Doctor of Philosophy (Ph.D.)
We formulate a quantum Monte Carlo (QMC) method for calculating the ground state of many-boson systems. The method is based on a field-theoretical approach, and is closely related to existing fermion auxiliary-field QMC methods which are applied in several fields of physics. The ground-state projection is implemented as a branching random walk in the space of permanents consisting of identical single-particle orbitals. Any single-particle basis can be used, and the method is in principle exact. We apply this method to an atomic Bose gas, where the atoms interact via an attractive or repulsive contact two-body potential parametrized by the s-wave scattering length. We choose as the single-particle basis a real-space grid. We compare with exact results in small systems, and arbitrarily-sized systems of untrapped bosons with attractive interactions in one dimension, where analytical solutions exist. Our method provides a way to systematically improve upon the mean-field Gross-Pitaevskii (GP) method while using the same framework, capturing interaction and correlation effects with a stochastic, coherent ensemble of non-interacting solutions. to study the role of many-body correlations in the ground state, we examine the properties of the gas, such as the energetics, condensate fraction, and the density and momentum distributions as a function of the number of particles and the scattering length, both in the homogenous and trapped gases. Results are presented for systems with up to 1000 bosons. Comparing our results to the mean-field GP results, we find significant departure from mean field at large positive scattering lengths. The many-body correlations tend to increase the kinetic energy and reduce the interaction energy compared to GP. In the trapped gases, this results in a qualitatively different behavior as a function of the scattering length. Possible experimental observation is discussed.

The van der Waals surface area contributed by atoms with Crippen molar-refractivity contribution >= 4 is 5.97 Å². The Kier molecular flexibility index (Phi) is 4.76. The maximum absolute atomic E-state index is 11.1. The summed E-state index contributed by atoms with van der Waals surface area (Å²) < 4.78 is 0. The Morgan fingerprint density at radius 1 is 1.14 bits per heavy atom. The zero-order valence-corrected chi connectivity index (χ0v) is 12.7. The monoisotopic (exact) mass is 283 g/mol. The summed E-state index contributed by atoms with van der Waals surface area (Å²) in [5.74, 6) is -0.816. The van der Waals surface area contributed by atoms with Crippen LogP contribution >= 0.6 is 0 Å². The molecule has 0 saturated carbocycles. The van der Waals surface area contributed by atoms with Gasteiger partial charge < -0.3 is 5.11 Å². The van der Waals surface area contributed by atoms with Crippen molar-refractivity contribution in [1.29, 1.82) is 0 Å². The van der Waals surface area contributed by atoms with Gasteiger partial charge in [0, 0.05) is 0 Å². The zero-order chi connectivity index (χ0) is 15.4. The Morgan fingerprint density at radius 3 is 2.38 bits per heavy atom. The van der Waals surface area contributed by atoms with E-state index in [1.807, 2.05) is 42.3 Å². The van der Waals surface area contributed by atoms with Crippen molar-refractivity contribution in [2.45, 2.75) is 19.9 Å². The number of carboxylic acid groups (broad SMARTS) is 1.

© The Author
Purwanto, Wirawan, "Quantum Monte Carlo method for boson ground states: Application to trapped bosons with attractive and repulsive interactions" (2005). Dissertations, Theses, and Masters Projects. Paper 1539623468.